Photos: Sophie Constantinou at Citizen Film
Photo: Sophie Constantinou at Citizen Film
Photo: Sophie Constantinou at Citizen Film
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Thank You. We at CommunityGrows want to thank all the volunteers who showed up and continue to support our programs and organization! We also want to give a shout-out to Broadmoor Landscape Supply for donating the rocks for our garden and to the AAACC, Citizen Film, and 3.9 Art Collective for a successful event!

Thanks again to everyone who volunteered to serve the community!

Martin Luther King, Jr., from: Nobel Foundation (http://nobelprize.org/) [Public domain]. Wikimedia Commons.

Deck the Halls with Wreaths

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Over the weekend neighbors and friends gathered together for the 14th annual wreath and card making event at the Hayes Valley South Community Room. Beautiful wreaths were created by all, with ribbon, trinkets, glitter, and bells adorning each and every one!

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Joining the festivities were the BEETS (Band of Environmentally Educated and Employable Teens), a program designed to teach students ages 15-19 about environmental issues and help them to develop job skills.

While many will hang their wreaths on doors and walls this holiday season, some creative thinkers are now wearing holly-themed necklaces. Either way, the wreaths look great!

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A special thanks to the Hayes Valley Neighborhood Association for donating to make this event a success. It was a lovely afternoon with the wreaths, cards, cider, and good company. Thank you for all who attended and happy holidays!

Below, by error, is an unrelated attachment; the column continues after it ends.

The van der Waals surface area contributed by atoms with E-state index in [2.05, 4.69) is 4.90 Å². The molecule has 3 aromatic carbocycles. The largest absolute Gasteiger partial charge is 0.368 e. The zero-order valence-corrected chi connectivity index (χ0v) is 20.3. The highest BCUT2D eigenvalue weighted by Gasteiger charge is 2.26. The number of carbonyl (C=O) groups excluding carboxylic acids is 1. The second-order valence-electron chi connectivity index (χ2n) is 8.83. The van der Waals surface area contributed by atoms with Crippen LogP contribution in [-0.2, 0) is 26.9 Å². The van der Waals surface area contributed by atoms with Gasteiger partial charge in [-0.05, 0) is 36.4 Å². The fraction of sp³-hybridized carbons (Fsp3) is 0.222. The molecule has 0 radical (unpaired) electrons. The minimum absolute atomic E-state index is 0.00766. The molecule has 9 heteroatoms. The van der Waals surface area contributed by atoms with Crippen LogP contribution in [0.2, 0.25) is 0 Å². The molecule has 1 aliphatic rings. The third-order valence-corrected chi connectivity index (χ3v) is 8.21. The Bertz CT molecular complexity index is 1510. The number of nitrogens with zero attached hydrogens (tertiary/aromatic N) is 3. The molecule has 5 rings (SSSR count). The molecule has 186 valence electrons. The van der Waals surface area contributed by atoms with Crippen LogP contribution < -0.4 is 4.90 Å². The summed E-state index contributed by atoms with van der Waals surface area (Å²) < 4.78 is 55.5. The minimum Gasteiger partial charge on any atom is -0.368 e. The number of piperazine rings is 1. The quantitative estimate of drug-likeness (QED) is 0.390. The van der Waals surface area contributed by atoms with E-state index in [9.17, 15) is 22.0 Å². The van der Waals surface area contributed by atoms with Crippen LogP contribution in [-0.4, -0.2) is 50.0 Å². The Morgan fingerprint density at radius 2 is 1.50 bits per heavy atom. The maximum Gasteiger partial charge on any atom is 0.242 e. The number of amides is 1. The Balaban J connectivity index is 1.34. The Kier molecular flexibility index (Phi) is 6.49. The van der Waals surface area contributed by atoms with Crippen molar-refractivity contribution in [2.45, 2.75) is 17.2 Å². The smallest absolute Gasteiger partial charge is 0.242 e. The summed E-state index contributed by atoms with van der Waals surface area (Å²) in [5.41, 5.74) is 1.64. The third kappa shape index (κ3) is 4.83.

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See more photos from the event here!

Today Is #GivingTuesday

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“Like plants, communities and people need support and care in order to grow. Life is like a plant, in that it never stops growing if it is cared for.”

— Summer BEETS Alum 2016

Here at CommunityGrows, we’ve had the privilege of serving and working with the Western Addition and Hayes Valley neighborhoods for 23 years. (Read our story below!)

And we couldn’t have done it without such incredibly generous and dedicated partners, neighbors, and friends in this community. To everyone who has worked with us in the past and present to fulfill the mission of CommunityGrows and to create these beautiful green spaces where all are welcome – thank you!

Today, on #GivingTuesday, we are asking you to support the right of low-income youth and youth of color in San Francisco to learn from the environment and enjoy the outdoors. Your donation will go toward supplies like seeds and garden tools, books, journals and science kits, stipends we provide to our BEETS students, and the continuation of our garden and cooking classes.

Our Story

Those of you who’ve met our Founder Barbara Wenger will have no doubt heard her favorite story to tell – how Koshland Community Park and Learning Garden came to be – and we love to keep sharing it, because it’s the kind that offers even more insight from the past with each telling.

Read on to learn about how Koshland Park and CommunityGrows were born together from a strong community and the support of a whole neighborhood – and about how we’ve spread our roots to empower its most vulnerable residents. 

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“For six years my daughter attended the garden classes. [She] enjoyed getting to spend time at Koshland exploring the plants that grow there. It was the highlight of her week, and she talked about it a lot at home.”

— Shandra Butler, parent of a John Muir Elementary School alum

Creating Koshland

The story begins in 1973 after a fire swept through an apartment building on Page Street. Many residents wondered what would happen to the space where the once-large building now laid in ruins.